To send content items to your account,
please confirm that you agree to abide by our usage policies.
If this is the first time you use this feature, you will be asked to authorise Cambridge Core to connect with your account.
Find out more about sending content to .
To send content items to your Kindle, first ensure firstname.lastname@example.org
is added to your Approved Personal Document E-mail List under your Personal Document Settings
on the Manage Your Content and Devices page of your Amazon account. Then enter the ‘name’ part
of your Kindle email address below.
Find out more about sending to your Kindle.
Note you can select to send to either the @free.kindle.com or @kindle.com variations.
‘@free.kindle.com’ emails are free but can only be sent to your device when it is connected to wi-fi.
‘@kindle.com’ emails can be delivered even when you are not connected to wi-fi, but note that service fees apply.
Suicide is a devastating public health problem and very few biological treatments have been found to be effective for quickly reducing the intensity of suicidal ideation (SI). We have previously shown that a single dose of ketamine, a glutamate N-methyl-d-aspartate (NMDA) receptor antagonist, is associated with a rapid reduction in depressive symptom severity and SI in patients with treatment-resistant depression.
We conducted a randomized, controlled trial of ketamine in patients with mood and anxiety spectrum disorders who presented with clinically significant SI (n = 24). Patients received a single infusion of ketamine or midazolam (as an active placebo) in addition to standard of care. SI measured using the Beck Scale for Suicidal Ideation (BSI) 24 h post-treatment represented the primary outcome. Secondary outcomes included the Montgomery–Asberg Depression Rating Scale – Suicidal Ideation (MADRS-SI) score at 24 h and additional measures beyond the 24-h time-point.
The intervention was well tolerated and no dropouts occurred during the primary 7-day assessment period. BSI score was not different between the treatment groups at 24 h (p = 0.32); however, a significant difference emerged at 48 h (p = 0.047). MADRS-SI score was lower in the ketamine group compared to midazolam group at 24 h (p = 0.05). The treatment effect was no longer significant at the end of the 7-day assessment period.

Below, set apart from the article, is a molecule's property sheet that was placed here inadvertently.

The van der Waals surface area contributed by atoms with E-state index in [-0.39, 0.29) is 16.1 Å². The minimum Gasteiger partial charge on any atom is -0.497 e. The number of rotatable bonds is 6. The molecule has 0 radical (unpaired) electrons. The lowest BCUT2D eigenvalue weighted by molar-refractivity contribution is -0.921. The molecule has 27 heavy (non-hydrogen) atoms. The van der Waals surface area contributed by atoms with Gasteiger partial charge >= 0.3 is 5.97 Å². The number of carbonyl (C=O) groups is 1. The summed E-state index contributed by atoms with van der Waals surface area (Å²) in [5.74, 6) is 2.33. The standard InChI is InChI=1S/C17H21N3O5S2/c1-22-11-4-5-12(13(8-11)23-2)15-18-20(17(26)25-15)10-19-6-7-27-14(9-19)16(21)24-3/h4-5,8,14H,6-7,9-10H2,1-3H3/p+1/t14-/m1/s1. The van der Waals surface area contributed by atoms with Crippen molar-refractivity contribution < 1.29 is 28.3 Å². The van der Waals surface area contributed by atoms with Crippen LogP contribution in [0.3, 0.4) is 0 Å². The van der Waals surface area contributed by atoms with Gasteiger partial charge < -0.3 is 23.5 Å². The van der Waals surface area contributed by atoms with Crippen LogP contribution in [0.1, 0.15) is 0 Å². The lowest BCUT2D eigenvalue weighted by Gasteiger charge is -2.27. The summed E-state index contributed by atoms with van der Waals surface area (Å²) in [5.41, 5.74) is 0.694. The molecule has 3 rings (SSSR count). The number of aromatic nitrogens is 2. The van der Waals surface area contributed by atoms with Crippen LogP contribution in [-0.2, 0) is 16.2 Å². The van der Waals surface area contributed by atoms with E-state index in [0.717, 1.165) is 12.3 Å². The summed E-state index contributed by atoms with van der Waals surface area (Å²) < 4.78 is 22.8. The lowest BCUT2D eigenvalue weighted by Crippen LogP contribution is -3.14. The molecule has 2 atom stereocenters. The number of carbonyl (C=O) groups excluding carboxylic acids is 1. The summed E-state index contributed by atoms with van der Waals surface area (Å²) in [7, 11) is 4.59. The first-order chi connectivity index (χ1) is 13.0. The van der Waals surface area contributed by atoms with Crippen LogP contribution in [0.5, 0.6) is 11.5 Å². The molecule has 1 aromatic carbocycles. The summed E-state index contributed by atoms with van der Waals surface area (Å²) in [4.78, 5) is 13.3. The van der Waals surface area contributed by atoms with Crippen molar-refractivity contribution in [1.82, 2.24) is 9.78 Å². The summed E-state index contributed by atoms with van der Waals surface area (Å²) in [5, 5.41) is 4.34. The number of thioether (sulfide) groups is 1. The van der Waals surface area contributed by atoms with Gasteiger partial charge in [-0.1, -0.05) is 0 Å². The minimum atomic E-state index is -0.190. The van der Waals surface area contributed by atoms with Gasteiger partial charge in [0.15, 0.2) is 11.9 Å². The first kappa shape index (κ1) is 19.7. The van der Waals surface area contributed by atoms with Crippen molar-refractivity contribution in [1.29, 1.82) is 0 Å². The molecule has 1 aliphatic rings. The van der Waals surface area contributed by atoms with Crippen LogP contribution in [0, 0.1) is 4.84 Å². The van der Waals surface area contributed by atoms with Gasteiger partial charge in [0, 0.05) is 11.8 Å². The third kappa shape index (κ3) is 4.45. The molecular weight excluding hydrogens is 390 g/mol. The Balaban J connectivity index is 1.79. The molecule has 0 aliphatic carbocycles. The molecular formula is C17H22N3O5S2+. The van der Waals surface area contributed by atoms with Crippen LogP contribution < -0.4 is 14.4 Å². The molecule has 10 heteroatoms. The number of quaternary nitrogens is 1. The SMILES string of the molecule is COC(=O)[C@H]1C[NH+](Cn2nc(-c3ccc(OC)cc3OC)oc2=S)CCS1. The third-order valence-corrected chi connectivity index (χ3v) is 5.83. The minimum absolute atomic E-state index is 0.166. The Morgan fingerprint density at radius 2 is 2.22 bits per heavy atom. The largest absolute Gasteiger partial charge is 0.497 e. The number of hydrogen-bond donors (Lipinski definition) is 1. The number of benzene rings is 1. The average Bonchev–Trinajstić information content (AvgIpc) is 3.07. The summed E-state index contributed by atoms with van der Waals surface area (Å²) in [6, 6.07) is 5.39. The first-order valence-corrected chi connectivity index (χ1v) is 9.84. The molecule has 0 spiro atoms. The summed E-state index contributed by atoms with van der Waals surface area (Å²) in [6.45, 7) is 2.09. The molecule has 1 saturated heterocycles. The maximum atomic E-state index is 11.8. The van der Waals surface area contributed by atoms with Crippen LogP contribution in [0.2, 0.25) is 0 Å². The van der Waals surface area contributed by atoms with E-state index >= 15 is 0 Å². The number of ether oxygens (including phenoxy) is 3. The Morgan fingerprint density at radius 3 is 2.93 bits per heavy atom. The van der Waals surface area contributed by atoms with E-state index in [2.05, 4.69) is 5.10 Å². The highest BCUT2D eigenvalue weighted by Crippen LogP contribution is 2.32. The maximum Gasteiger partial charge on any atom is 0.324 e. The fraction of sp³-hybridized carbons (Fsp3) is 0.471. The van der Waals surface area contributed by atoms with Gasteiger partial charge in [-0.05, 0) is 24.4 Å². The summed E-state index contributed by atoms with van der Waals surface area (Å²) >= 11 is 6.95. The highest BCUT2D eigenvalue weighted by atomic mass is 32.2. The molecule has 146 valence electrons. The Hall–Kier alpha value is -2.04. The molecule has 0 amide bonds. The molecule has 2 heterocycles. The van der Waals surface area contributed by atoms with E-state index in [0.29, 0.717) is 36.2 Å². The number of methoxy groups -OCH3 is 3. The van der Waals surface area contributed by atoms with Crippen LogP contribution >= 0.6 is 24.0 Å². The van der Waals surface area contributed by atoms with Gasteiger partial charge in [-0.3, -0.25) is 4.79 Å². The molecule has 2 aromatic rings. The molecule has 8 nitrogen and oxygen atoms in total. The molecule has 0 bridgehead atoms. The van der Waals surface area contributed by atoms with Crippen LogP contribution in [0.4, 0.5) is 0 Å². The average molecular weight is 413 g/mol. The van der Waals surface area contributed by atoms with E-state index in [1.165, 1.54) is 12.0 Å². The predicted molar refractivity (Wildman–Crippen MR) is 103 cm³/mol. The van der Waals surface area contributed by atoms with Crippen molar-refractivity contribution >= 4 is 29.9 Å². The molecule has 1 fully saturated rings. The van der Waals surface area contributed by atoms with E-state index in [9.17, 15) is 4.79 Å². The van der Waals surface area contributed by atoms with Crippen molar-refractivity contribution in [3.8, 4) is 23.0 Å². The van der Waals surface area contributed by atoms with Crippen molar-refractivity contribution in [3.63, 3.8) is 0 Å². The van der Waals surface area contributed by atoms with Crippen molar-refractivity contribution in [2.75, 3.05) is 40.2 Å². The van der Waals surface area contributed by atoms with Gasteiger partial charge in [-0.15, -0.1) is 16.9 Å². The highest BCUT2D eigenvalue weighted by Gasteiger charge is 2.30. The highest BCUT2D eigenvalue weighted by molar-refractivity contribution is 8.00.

The current findings provide initial support for the safety and tolerability of ketamine as an intervention for SI in patients who are at elevated risk for suicidal behavior. Larger, well-powered studies are warranted.
James W. Murrough, Department of Psychiatry Mount Sinai School of Medicine New York, NY, USA,
Sanjay J. Mathew, Department of Psychiatry and Behavioral Sciences Baylor College of Medicine Houston, TX, USA
This chapter reviews the neurochemical imaging literature in the anxiety disorders, focusing on key findings in post-traumatic stress disorder (PTSD), panic disorder (PD), social anxiety disorder (SAD) and generalized anxiety disorder (GAD). It provides a partial review of preclinical and human investigations of several neurochemical systems relevant to neurochemical imaging of anxiety disorders: namely the 5-HT, gamma-aminobutyric acid-benzodiazepine (GABA-BZD) and dopamine (DA) systems. Genetic analyses of polymorphisms of the major DA metabolizing enzyme catechol-O-methyltransferase (COMT) have suggested an association between specific polymorphisms and anxiety disorders, although these findings await replication. Several studies have utilized 1H-magnetic resonance spectroscopy (MRS) to investigate potential abnormalities in N-acetyl-aspartate (NAA), choline (CHO), creatine (CR) or lactate in GAD. As anxiety disorders are frequently comorbid with mood disorders, investigations of patients with anxious depression may be informative in determining specificity of neurochemical abnormalities.
Email your librarian or administrator to recommend adding this to your organisation's collection.